Some of her stories are available online, via links on her website.
Readers might find the following particularly interesting:
[Note: For some reason the Coyote Wild site is very slow to load on some browsers, due to what appears to be a problematic stat counter link. Sorry for the Google cache link.]
"City of Angels" published in Coyote Wild, March 2008
I knew something was wrong as soon as I walked into the kitchen and saw Mamá making rice pudding. A crumpled plastic bag lay on the counter; I picked it up, smoothed it. Real California Raisins! Taste The Zing Of Sunshine!
"What's happening?" I asked, nervousness prickling my arms.
"Braid your hair and wash up," said Mamá. "It's almost done."
As I went to the bathroom to get some hair elastics, the prickle slid down from my arms to my stomach. The few times that I had eaten Mamá's pudding, my hair had been unbound.
When I got back to the kitchen, Mamá was spooning the rice pudding into a bowl. Her dark hair was already pulled back in a long braid; only a few wisps escaped around her face.
"Here." She set the bowl in front of me. "Eat."
"But I can't do magic with my hair --"
"It's not for magic. The pudding . . . dampens you. Covers you. Makes you less noticeable." Mamá gripped the back of her chair, knuckles white. "We're leaving. Los Ojos killed Peter, and I think he wants you."
Terror sheared through my stomach. Los Ojos was the most powerful lord in Los Angeles; cruelest too, if half the stories were true. [read the rest]
"I Have Heard the Angels Singing, Each to Each" published in Coyote Wild, August 2008
I found the angel at the ninety-nine cent store.
I'd grabbed canned corn, dried chiles, hand lotion, and Mexican hot chocolate, and I was examining the dish towels when I felt something like a faint whisper. I glanced across the aisle--and there it was, sitting among the figurines next to the poorly scented candles: a little plastic statuette of an angel, her face tilted upwards and her hands clasped over her chest.
She was painted in delicate pastels, except for the sickly smiling mouth, which was a garish lipstick red. Her wings were naked white plastic, her long, curling hair was pale yellow, and her swirling skirts were pink. She was like a hundred other tacky statues I'd seen over the years.
I couldn't look away.
The sensation of whispering got louder without ever becoming audible. As I studied the statue, I realized that the space around it was curved, beginning to fold in on itself, as it did around the Moebius strips outside our door. I frowned, trying to see farther, deeper--
"Hey." Thuy snapped her fingers in front of my face. "Earth to Maria. You ready to go?" [read the rest]
"More Full of Weeping Than You Can Understand" published in Beneath Ceaseless Skies, 10/07/2010
During the later part of the war, the government issued a pamphlet on how to recognize changelings. Violet read it (a green tinge of the features; propensity to cruelty) and laughed. The real signs had been far more pervasive, far less clear. Sometimes she thought she had only realized she wasn’t human when she was fourteen. Sometimes she thought she had always known.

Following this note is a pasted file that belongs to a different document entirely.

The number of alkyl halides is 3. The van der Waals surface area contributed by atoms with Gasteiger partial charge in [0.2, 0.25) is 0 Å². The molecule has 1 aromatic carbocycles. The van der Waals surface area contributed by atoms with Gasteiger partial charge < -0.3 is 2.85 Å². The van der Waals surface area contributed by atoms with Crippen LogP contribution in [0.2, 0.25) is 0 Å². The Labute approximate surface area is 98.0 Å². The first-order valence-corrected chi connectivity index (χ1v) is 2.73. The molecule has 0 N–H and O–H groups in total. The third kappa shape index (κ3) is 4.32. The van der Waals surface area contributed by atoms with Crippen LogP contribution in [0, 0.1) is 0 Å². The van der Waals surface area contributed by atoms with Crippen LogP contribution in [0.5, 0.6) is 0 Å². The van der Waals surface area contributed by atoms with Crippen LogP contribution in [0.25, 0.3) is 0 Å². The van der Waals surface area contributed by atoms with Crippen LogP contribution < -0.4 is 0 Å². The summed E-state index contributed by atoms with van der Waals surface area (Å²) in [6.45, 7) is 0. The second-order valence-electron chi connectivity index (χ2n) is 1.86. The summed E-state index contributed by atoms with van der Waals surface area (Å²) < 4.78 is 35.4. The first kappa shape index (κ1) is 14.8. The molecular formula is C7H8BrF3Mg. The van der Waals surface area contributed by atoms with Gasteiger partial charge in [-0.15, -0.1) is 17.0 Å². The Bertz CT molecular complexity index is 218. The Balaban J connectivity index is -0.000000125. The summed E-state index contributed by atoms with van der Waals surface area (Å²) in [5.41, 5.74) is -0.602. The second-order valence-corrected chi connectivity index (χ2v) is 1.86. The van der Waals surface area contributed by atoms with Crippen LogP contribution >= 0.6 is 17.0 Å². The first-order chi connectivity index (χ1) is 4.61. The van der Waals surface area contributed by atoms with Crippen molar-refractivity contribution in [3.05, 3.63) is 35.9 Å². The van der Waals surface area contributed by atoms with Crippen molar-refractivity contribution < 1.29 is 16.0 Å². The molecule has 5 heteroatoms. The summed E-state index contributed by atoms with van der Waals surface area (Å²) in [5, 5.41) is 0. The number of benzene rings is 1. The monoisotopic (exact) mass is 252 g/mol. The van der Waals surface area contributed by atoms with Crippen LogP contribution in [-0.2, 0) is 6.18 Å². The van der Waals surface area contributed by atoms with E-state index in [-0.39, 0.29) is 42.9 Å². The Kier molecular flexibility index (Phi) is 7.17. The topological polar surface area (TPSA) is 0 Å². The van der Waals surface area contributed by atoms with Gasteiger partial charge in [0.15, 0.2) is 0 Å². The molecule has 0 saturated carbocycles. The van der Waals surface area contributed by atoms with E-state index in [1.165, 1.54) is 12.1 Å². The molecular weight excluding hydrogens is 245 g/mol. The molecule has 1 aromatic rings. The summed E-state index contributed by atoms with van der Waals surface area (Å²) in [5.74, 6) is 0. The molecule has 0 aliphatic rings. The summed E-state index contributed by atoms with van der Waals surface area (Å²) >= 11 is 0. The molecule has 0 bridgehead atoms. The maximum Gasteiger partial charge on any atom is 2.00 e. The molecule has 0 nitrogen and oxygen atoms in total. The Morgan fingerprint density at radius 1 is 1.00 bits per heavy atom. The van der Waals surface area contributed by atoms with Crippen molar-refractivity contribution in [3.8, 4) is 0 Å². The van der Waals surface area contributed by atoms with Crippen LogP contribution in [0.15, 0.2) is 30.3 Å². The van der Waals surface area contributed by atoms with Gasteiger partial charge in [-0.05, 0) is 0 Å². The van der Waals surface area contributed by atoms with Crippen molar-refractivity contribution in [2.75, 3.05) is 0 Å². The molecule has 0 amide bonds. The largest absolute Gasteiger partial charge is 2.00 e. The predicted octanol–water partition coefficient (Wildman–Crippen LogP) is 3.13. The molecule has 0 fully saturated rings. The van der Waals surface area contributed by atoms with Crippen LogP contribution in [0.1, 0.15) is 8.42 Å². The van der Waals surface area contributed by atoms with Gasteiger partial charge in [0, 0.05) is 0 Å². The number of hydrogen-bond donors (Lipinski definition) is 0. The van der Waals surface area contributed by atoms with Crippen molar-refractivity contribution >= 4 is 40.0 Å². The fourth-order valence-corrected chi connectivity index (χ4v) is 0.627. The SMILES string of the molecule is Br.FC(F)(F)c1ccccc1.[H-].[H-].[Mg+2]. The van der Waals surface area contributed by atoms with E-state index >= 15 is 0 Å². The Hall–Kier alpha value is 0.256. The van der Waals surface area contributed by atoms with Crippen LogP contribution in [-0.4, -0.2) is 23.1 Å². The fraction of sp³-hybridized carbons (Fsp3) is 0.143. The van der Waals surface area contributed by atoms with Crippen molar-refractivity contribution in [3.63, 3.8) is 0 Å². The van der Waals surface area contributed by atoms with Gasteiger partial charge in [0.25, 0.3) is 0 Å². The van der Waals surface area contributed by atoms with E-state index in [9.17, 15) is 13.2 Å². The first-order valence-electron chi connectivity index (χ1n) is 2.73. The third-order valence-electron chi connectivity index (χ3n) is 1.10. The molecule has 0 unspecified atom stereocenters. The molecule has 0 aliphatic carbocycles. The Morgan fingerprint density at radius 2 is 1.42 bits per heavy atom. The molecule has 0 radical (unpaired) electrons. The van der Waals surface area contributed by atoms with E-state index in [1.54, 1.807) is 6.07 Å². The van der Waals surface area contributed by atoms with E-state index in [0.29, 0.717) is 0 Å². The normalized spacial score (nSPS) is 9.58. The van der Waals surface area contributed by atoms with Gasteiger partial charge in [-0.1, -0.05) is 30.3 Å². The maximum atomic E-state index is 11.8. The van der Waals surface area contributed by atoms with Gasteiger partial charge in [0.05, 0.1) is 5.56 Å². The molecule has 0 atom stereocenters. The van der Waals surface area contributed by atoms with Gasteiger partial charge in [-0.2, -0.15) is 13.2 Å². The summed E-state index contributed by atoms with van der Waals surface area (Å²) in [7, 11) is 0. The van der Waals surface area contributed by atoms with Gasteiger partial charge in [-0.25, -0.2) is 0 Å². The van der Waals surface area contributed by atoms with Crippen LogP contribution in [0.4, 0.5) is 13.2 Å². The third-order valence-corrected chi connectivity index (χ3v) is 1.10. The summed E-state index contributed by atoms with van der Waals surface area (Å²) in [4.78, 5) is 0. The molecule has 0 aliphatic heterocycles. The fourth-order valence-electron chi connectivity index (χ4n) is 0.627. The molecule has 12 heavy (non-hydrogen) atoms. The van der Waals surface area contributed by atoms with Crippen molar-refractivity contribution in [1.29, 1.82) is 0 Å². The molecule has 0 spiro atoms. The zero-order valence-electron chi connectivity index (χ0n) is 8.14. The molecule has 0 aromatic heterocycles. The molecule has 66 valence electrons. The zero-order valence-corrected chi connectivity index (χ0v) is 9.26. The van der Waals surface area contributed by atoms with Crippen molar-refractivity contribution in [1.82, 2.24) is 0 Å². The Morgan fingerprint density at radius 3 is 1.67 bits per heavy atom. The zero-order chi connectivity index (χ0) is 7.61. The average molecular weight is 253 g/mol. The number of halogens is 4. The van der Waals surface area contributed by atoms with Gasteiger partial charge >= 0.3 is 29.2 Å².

The external, everyday things were always easy. She liked French, hated mathematics, and complained about her governess. She sailed toy boats with Thomas, bridled when he was patronizing, and once threw her oatmeal at him. She cried when a picnic was rained out, when she fell and scraped her knee, and when her governess disciplined her.
Other things were harder. None were inexplicable.
She did well at her piano lessons, but all music was only a string of notes to her. She supposed this was what Papa meant when he talked about his old tutor who was tone-deaf.
There were nights she climbed out her window into the garden because she could not bear to be inside another moment, and she could never go back in till she had danced herself breathless. Mama shook her head and said that Aunt Maisie, too, had been a tomboy.
She didn’t cry when her kitten or Grandmama died. She poked the kitten and she stood respectfully at the funeral, but both times she was curious, then bored. Thomas had once read her a poem that said hopeless grief was passionless. [read the rest]
"And Her Eyes Sewn Shut With Unicorn Hair" published in Beneath Ceaseless Skies, 7/14/2011
“Look, Zéphine!” Marie called. “A unicorn!”
Even though Zéphine knew what would happen, her heart still thumped with hope. She set down her spoon, then jerked her head up to see the breakfast room window where her little sister stood. But when she looked where Marie pointed, Zéphine saw only a gazebo whose white latticework was clogged with crimson roses.
“Isn’t it beautiful?” Marie whispered.
“Yes,” lied Zéphine. “Beautiful.”
Why should she hope to see a unicorn now, when she never had in all her life?
Marie untangled herself from the lace curtains. She was only twelve; baby fat still clung to the corners of her beaming face. “And on your nineteenth birthday, too! It’s a lucky sign—the unicorns will love your maiden dance tonight, I know they will.”
Zéphine sat back in her chair and looked at her little silver bowl. She didn’t want any more custard; the few mouthfuls she had already eaten hung heavy in her stomach.
Marie kept on chattering. “...and the suitors can start watching you dance for the unicorns next month. Philippe is first in line to try, right? He would make a good king.”
“Mother danced for nine men before Father.” Zéphine mashed the custard with her spoon.
“I wouldn’t like that.” Marie’s dark eyebrows drew together. “Nine men, all dead....” [read the rest]